When Jennifer Gwin helped save a little girl’s life at Greenwood Park Mall 13 years ago, she never dreamed how that little girl would affect her own life.
Gwin, a pediatric rehabilitation nurse at Methodist Hospital, was nearby when then 2-year-old Anna Molloy lost her breathing tube and began to turn blue. Gwin rushed to the scene and reaffixed the tube but assumed she’d never see the girl or her father again.
Anna’s family and friends eventually formed a foundation to help special-needs kids. Meanwhile, Gwin, who lives in Greenwood, went on to adopt and foster many special-needs kids.
This spring, Gwin’s 9-year-old son, Alex, will become the 100th recipient of Anna’s Celebration of Life Foundation, named for the little girl with a big heart for helping others.
Alex, who has tight muscles due to cerebral palsy, loves the soothing effect of water. “He’s so excited to be getting his hot tub,” said Gwin, who submitted the request to other wish-making agencies with no luck.
Anna’s dad, Pete Molloy, was thrilled to learn the nurse who saved Anna’s life would benefit from the foundation’s milestone 100th wish granted. He received the wish request from the Kids Wish Network in Florida.
“I knew that day in the mall (that) I would meet Jennifer again. I just didn’t know when,” said Molloy, a Southsider who started the foundation with the help of fellow businessmen.
The first reunion occurred five years ago, when Gwin’s family received the gift of a home-security system from Anna’s foundation.
Both times, Molloy and Gwin didn’t realize their connection until the wish was in the anonymous vetting process.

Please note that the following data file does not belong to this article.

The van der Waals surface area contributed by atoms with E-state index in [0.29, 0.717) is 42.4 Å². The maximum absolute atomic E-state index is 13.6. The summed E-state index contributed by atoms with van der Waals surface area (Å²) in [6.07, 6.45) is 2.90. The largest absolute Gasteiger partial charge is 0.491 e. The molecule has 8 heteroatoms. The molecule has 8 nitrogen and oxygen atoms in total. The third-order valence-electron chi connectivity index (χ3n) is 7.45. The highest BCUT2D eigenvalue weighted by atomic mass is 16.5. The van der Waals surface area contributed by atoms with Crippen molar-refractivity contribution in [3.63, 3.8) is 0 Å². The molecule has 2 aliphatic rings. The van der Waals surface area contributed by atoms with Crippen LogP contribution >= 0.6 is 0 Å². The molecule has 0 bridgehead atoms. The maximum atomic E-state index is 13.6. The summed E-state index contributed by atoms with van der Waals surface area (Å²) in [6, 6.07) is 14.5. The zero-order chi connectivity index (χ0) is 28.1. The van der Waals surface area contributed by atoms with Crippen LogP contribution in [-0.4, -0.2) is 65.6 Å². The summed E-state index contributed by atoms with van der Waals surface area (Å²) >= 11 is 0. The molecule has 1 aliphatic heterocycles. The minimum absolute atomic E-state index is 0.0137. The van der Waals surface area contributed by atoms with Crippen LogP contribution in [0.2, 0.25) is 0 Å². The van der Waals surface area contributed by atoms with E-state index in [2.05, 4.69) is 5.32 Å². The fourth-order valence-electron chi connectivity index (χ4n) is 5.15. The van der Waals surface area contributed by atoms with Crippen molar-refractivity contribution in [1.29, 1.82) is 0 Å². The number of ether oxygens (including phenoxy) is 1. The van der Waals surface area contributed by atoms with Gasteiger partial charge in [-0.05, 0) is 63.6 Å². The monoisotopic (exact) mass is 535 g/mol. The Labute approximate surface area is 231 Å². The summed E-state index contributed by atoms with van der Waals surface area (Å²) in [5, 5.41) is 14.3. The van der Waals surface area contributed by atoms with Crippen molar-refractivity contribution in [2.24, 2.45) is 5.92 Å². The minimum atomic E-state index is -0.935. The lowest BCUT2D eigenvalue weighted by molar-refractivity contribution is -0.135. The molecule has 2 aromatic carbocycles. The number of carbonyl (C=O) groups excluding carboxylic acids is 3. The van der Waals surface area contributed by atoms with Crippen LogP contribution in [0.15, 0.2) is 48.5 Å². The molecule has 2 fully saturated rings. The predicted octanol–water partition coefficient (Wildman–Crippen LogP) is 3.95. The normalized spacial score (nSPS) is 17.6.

Gwin feels blessed to be helped by others who know both the struggles and rewards of raising special-needs kids.
“Unless you live it, unless you have kids with special needs, you just don’t realize how much some things can cost, and how much things like a hot tub will help above and beyond. For people living paycheck to paycheck, those kinds of things aren’t possible without somebody helping,” she said.
Anna inspired the idea of helping other special-needs kids. She was born with geleophysic dysplasia, a rare genetic disorder that causes dwarfism. She packed a lot of giving into her 12 years of life.
She was about 8 when the foundation was started in her name, and Anna enjoyed knowing that other kids benefited. She also delighted in presenting many of the foundation’s gifts herself and often distributed food to the needy. In 2006, a community center near Downtown was named Anna’s House in her honor.
Although doctors said she wouldn’t live long and never would leave the hospital, Anna lived a big life. She died July 31, 2008, less than two months shy of her 13th birthday. Her generous spirit lives on through her namesake foundation, which grants life-enhancing items to families with kids who celebrate their own “specialness,” as Anna would say.
As a pediatric nurse, Gwin has seen foster kids stay in the hospital for months at a time because no one feels capable of handling their medical needs at home. About 10 years ago, she started bringing some of those children into her home.
She’s taken in several special-needs foster kids over the years and has adopted seven sons in the process. She now has nine boys living under her roof, ages 3 to 19, with varying degrees of needs.
“Jennifer was my guardian angel that day at the mall,” Pete Molloy said. “It feels great to be able to give back. Every time we give, we can see and feel Anna even more.”